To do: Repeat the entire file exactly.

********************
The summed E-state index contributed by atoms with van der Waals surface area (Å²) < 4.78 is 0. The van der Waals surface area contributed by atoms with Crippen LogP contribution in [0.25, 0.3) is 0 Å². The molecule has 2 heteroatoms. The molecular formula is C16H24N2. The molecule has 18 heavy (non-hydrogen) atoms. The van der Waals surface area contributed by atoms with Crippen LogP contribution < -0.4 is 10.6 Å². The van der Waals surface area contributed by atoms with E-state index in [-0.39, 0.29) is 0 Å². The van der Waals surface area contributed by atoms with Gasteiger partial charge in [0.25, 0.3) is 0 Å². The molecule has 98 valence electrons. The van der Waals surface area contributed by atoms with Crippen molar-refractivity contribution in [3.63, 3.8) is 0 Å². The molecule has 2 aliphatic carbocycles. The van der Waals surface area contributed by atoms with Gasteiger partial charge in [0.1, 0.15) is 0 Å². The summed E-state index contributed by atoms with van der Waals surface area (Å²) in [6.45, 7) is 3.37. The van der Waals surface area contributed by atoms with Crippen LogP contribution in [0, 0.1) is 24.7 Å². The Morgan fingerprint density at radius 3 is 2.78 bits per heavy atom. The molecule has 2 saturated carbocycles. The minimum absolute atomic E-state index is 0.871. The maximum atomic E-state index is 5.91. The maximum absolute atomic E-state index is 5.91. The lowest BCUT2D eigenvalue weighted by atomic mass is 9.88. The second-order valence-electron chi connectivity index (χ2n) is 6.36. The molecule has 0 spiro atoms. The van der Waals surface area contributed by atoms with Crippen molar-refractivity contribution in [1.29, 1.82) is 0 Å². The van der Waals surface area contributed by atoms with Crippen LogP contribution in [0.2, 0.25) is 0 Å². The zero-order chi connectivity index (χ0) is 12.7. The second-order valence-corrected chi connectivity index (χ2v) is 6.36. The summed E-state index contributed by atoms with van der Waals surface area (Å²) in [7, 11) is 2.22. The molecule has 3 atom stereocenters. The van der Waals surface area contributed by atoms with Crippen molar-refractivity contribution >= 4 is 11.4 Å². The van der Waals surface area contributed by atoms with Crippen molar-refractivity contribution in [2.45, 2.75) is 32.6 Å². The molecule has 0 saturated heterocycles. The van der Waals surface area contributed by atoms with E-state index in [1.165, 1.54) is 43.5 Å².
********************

The summed E-state index contributed by atoms with van der Waals surface area (Å²) < 4.78 is 0. The van der Waals surface area contributed by atoms with Crippen LogP contribution in [0.25, 0.3) is 0 Å². The molecule has 2 heteroatoms. The molecular formula is C16H24N2. The molecule has 18 heavy (non-hydrogen) atoms. The van der Waals surface area contributed by atoms with Crippen LogP contribution < -0.4 is 10.6 Å². The van der Waals surface area contributed by atoms with E-state index in [-0.39, 0.29) is 0 Å². The van der Waals surface area contributed by atoms with Gasteiger partial charge in [0.25, 0.3) is 0 Å². The molecule has 98 valence electrons. The van der Waals surface area contributed by atoms with Crippen molar-refractivity contribution in [3.63, 3.8) is 0 Å². The molecule has 2 aliphatic carbocycles. The van der Waals surface area contributed by atoms with Gasteiger partial charge in [0.1, 0.15) is 0 Å². The summed E-state index contributed by atoms with van der Waals surface area (Å²) in [6.45, 7) is 3.37. The van der Waals surface area contributed by atoms with Crippen LogP contribution in [0, 0.1) is 24.7 Å². The Morgan fingerprint density at radius 3 is 2.78 bits per heavy atom. The molecule has 2 saturated carbocycles. The minimum absolute atomic E-state index is 0.871. The maximum atomic E-state index is 5.91. The maximum absolute atomic E-state index is 5.91. The lowest BCUT2D eigenvalue weighted by atomic mass is 9.88. The second-order valence-electron chi connectivity index (χ2n) is 6.36. The molecule has 0 spiro atoms. The van der Waals surface area contributed by atoms with Crippen molar-refractivity contribution in [1.29, 1.82) is 0 Å². The van der Waals surface area contributed by atoms with Crippen LogP contribution in [0.2, 0.25) is 0 Å². The zero-order chi connectivity index (χ0) is 12.7. The second-order valence-corrected chi connectivity index (χ2v) is 6.36. The summed E-state index contributed by atoms with van der Waals surface area (Å²) in [7, 11) is 2.22. The molecule has 3 atom stereocenters. The van der Waals surface area contributed by atoms with Crippen molar-refractivity contribution >= 4 is 11.4 Å². The van der Waals surface area contributed by atoms with Crippen molar-refractivity contribution in [2.45, 2.75) is 32.6 Å². The molecule has 0 saturated heterocycles. The van der Waals surface area contributed by atoms with E-state index in [1.165, 1.54) is 43.5 Å².